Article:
85% of normal couples conceive within the first year.
In the USA ~ 15% of couples are infertile.
1. Male factor infertility accounts for ~ 35% of infertility
2. Ovulation dysfunction occurs in ~ 15-20% of couples
3. Abnormalities of cervical mucus production or sperm mucus interaction
4. Fallopian tube problems an issue in ~ 30-35% of infertile couples
5. Uterine problems
6. Age of the couple
Infertility management has limited success in treating patients older than 40-42 years of age with the exception of IVF (in vitro fertilization) and donor eggs.
Preconception counseling is critical in the management of the infertile couple.
Involvement often includes consultation with urology, endocrinology and a geneticist. (asrm.org)
Despite thorough investigation the exact cause of ovulatory dysfunction often remains obscure.
Basal body temperature (BBT) recordings provide a simple and inexpensive method for evaluating ovulatory function.
In ovulatory cycles the BBT typically rise 1-3 days after the LH surge which can be tested with in urine samples at home.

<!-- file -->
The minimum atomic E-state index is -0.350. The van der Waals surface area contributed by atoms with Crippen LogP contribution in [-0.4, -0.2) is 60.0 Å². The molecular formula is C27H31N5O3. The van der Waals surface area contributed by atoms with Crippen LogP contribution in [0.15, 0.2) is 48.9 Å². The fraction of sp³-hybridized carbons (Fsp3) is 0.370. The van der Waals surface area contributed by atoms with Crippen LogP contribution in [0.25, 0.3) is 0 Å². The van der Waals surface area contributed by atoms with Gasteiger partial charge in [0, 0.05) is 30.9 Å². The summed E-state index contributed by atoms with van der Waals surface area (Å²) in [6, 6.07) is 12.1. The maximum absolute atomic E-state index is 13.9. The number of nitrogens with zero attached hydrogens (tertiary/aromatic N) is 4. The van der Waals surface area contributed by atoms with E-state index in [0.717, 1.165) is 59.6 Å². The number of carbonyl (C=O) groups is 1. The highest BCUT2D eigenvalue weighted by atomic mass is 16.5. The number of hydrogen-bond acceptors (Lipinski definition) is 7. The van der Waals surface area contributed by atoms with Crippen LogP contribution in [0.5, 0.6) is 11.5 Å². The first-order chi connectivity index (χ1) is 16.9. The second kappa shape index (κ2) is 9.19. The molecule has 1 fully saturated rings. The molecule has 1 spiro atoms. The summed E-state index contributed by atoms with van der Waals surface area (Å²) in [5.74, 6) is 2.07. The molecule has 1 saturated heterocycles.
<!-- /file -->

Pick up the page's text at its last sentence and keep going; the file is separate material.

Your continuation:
Ovulation usually occurs within 48 hours after the detection of the LH surge.
Simple blood tests can evaluate the ovarian reserve which is important with advancing age.
Cervical factor problems are usually addressed with insemination.
Uterine factor problems can be easily evaluated and often treated with success.
Fallopian tube problems may be treated with surgery or be managed with IVF treatment.
Diagnostic laparoscopy plays an important role in evaluation of the infertile woman.
Unexplained infertility often occurs in up to 30% of infertile couples.
The use of fertility pills (clomiphene citrate) is common and relatively safe.
The presence of well trained infertility sub specialists has aided tremendously in infertile patients.